OCA2

“Seeing Through Color To Colorlessness”

The eye is the key which opens the door to vision, beyond which lies the realm of color. Every eyes sees the same and yet these comment differently. Never does one say, draw, tell what one sees, only, one can interpret what one sees. Eyes, therefore, are a unique tool to articulate ideas differently from what others see.  

 

Eyes are the same for everyone, but there is a difference which the attentive may distinguish, which is their colors. To determine how eye colors occur is still mysterious for science, but this is what we know so far. Melanin, a term for a group of natural pigments found in most organisms, is produced by a group of cells known as melanocytes and, most importantly, gives people eye colors . This pigment is found mostly in the eyes and the skin, occurring after exposure to UV radiation. Also, this pigment provides protection for UV radiation. Eye color results from the amount of the pigment melanin found in the eye, specifically, in the stroma of the iris. Reducing this pigment in the human body causes the alteration of eye color. If it is normal or more, the eye color is brown or black, and if it abates, the eye color is green. Should the pigment be completely palliated or not exist, the eye color is blue.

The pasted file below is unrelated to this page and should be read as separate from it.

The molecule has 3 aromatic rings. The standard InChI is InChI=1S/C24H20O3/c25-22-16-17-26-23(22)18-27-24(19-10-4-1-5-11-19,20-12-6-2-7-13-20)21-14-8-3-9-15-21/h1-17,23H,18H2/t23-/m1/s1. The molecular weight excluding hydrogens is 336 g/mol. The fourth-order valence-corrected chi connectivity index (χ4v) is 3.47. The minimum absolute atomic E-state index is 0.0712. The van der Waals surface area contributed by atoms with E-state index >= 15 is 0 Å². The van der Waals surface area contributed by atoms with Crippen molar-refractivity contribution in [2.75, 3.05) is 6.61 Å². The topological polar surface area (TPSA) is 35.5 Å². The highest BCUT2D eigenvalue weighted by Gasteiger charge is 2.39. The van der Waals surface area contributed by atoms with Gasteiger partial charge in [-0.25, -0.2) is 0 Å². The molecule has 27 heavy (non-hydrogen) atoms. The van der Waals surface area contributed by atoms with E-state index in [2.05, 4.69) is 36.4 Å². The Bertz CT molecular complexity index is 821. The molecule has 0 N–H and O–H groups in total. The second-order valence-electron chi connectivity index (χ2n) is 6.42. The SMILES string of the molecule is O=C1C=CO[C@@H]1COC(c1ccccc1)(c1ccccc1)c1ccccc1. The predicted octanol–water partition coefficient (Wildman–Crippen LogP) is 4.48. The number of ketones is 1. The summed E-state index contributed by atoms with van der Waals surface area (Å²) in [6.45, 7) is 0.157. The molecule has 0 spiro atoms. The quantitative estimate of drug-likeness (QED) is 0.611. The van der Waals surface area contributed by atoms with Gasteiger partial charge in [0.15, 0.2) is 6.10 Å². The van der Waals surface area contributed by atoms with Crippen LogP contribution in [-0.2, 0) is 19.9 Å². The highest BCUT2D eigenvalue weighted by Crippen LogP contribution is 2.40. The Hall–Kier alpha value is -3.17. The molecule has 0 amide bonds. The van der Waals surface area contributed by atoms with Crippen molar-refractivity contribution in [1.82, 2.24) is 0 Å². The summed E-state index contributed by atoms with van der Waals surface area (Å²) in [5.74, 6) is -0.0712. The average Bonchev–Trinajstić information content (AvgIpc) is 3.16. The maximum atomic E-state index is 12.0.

The concept for the project emerges at this point. Eyes which are not brown or dark do not have color pigments, that is, they are colorless.  Eye color can be seen simply as a Mendelian trait, yet eye color does not follow the classical paths of inheritance. There are almost 16 different genes responsible for eye color, but two in particular are largely responsible for this, HERC2 and OCA2.

Single-nucleotide polymorphisms in either of these two genes play a large role in the eye color of an individual. There is also a possibility of mutation.

This project’s participants’ eyes, of course, are colorful. But take a look. Guess which one has which color pigment from seeing through color to colorlessness.